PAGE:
Among the most common health conditions, many are battling include diabetes and heart disease. What you may not know is how closely related to each other they are. Most people diagnosed with type II diabetes also battle with two types of heart disease. Therefore, being able to recognize even subtle symptoms and taking action is essential for your heart health. Besides diabetes, there is another metabolic syndrome that imposes a risk of heart disease as well as being seen as a possible precursor to diabetes.
According to the American Heart Association, insulin resistance is a metabolic syndrome that affects approximately 50 million Americans. It is common for those affected to have no associated symptoms of this syndrome, and it often causes the development of type II diabetes. Signs can include obesity, elevated blood sugar levels, high triglyceride levels and hypertension, which can stress the functioning of your cardiovascular system and increase your risk for heart disease. This risk extends to your coronary arteries as increased insulin levels, associated with insulin resistance, can be responsible for deposits of fats or plaques that stick to the walls of your arteries, leading to coronary artery disease. As insulin resistance has no direct effect on how you feel, you may only know about this syndrome by visiting your healthcare provider. Basically, if insulin resistance was a precursor to your diabetes diagnosis, you have been at risk for the development of heart disease for quite some time, possibly without even being aware.
What’s worse, you are never too young to be concerned. Type II diabetes can be diagnosed at all ages and only comes with subtle early warning signs. In fact, 1 out of every 3 people aren’t aware they have it. The end result is continued elevated blood sugar levels, which over time continues to raise your risk for heart disease.
Most people affected by diabetes also have these two conditions of cardiovascular disease:
Coronary Artery Disease – Your heart houses your coronary arteries which can be narrowed by fatty deposits, also known as plaque. This increases your risk for a heart attack as the plaque could suddenly break, blocking the needed oxygen rich blood flow to your heart.
So, how does diabetes affect coronary artery disease? Well, the plaque that is formed, causing coronary artery disease contains more lipids and inflammatory cells in patients with diabetes as opposed to patients who do not have diabetes. Remember, if a diagnosis of diabetes was related to insulin resistance, the length of time this risk factor has existed may be unknown. Also, the increased blood sugar levels have been related to endothelial dysfunction. This can lead to the development of coronary artery disease as the inner lining of the blood vessels are not functioning properly.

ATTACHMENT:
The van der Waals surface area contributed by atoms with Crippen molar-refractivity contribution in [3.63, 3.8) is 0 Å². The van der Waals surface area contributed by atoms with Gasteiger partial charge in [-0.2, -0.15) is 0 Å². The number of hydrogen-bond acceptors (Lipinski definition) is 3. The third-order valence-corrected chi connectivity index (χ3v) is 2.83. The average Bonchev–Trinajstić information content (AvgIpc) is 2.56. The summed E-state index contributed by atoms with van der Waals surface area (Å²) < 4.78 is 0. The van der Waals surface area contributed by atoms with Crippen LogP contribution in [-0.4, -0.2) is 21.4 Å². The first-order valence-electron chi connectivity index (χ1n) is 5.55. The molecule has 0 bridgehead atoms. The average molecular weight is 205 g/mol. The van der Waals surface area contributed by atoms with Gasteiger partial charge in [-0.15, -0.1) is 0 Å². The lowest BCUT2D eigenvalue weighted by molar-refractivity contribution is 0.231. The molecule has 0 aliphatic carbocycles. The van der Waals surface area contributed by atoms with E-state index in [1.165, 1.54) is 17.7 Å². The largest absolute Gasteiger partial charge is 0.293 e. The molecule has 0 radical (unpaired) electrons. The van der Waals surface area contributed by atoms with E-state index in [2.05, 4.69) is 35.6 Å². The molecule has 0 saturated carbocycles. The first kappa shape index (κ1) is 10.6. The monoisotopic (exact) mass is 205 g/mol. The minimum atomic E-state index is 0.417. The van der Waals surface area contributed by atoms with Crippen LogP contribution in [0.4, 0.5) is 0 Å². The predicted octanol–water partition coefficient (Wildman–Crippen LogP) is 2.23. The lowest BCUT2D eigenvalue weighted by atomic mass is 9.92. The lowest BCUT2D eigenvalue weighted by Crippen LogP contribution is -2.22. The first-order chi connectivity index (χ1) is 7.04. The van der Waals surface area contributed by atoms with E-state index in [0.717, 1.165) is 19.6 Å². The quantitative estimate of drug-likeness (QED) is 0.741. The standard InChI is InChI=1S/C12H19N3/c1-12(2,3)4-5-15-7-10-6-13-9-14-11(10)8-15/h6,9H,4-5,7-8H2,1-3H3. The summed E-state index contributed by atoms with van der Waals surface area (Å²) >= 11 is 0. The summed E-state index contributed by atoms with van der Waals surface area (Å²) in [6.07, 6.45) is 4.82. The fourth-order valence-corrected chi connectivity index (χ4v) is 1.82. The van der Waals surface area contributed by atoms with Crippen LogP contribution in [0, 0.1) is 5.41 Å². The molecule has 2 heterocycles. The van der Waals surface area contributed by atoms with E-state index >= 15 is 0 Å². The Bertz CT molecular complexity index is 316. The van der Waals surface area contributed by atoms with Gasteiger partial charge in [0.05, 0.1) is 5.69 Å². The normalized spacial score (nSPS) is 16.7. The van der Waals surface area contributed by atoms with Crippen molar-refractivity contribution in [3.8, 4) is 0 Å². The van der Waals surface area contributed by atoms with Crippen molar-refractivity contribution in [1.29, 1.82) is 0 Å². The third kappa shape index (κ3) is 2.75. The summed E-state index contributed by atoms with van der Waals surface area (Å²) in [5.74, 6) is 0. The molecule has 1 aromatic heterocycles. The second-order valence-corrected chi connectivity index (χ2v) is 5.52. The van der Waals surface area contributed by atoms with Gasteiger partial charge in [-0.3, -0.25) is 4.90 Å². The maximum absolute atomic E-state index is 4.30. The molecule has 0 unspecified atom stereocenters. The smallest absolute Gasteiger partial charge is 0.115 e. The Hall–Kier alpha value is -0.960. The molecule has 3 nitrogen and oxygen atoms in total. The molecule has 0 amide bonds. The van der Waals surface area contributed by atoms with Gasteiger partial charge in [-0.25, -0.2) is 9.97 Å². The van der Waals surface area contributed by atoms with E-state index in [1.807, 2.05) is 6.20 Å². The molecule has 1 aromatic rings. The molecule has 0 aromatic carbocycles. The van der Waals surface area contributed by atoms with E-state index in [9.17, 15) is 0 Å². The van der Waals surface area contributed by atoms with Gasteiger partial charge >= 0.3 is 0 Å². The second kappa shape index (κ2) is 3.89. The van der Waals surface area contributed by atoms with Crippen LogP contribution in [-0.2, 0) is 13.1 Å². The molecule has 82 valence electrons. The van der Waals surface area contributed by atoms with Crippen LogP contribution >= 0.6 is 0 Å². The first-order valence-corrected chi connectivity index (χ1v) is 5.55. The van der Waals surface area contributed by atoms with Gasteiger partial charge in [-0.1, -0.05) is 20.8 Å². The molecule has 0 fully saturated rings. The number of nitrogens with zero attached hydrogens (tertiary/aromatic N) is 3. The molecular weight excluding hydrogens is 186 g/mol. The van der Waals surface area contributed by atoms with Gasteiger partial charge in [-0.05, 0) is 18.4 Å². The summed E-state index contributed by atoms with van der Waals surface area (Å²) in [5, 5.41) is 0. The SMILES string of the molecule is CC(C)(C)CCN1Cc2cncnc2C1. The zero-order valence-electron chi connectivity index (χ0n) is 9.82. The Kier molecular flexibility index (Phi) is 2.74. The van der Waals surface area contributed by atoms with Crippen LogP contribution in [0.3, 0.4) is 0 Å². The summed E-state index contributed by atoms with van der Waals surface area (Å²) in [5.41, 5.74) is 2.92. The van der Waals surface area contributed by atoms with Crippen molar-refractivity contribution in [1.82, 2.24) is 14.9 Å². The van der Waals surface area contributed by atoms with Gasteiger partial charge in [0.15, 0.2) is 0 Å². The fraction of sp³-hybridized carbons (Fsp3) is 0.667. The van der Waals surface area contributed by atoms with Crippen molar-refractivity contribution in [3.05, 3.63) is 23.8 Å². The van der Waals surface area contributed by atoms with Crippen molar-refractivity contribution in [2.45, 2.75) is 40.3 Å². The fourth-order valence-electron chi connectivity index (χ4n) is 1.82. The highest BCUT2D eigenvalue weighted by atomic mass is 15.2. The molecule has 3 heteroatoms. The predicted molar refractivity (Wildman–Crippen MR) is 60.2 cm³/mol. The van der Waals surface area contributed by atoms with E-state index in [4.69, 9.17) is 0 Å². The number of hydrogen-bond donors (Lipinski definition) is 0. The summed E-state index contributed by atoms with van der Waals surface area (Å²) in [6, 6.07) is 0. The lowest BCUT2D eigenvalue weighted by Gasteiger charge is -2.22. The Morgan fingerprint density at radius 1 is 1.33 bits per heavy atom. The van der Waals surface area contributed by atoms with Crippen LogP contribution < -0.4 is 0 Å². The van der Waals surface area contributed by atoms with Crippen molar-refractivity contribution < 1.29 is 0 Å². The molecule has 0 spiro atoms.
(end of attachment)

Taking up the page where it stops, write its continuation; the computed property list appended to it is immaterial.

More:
Congestive Heart Failure – Over time your heart may lose its ability to effectively pump blood throughout your system. This is characterized by shortness of breath and leg swelling.
If you are diabetic or have a family history of diabetes; exercising, managing your blood sugar levels and eating a healthy diet are all great for the health of your heart.
Eliminating the following risk factors and staying healthy by making simple changes to your lifestyle can reduce your risk of the development of diabetes, CVD:
Some individuals with diabetes need to take medication to lower blood pressure or improve cholesterol levels, as well as taking a daily aspirin to protect against heart disease. Yet for others, they could decrease the risk of developing diabetes, CVD by doing exercises and eating a healthy diet.
Incorporating moderate activity into your schedule can be done gradually.The recommendation is to work up to having 30-minute sessions at least 5 days per week. Moderate activity gets you physical enough to burn off 3 to 6 times of energy per minute as you would if you were sitting. Examples of moderate activity include the following:
A healthy diet consisting of fruits, vegetables, whole grains, beans, nuts, fish and other lean protein is necessary for prevention and management of both diabetes and heart disease, for example the DASH diet. As this diet emphasizes so many healthy foods, weight loss can easily be supported. This diet focuses on portion size, eating a variety of foods and obtaining proper amounts of nutrition. The DASH diet prevails on the top for the following reasons:
As one of the most recognized and leading diets currently, DASH diet is a well balanced approach to eating in general and the USDA recommends this diet as the ideal eating plan for all Americans. Moreover, the DASH diet helps you determine your calorie intake based on your age and activity level, tells you where your calories should come from and especially important, reminds you to decrease your salt intake. DASH supports a maximum sodium (salt) intake of 2,300 mg a day then eventually working to stay below 1,500 mg. It’s a diet you can ease into, using the herbs and spices in your pantry to replace salt.
In summary, most Americans with diabetes are at risk for the development of heart disease without having any knowledge of it. If changes are made to support a healthy lifestyle, along with regular checkups by a healthcare provider, greater heart health can either be maintained or achieved with these efforts. If you have diabetes, knowledge and efforts to support prevention of heart disease are key to maintaining a healthy heart as you may have been at risk without knowing so.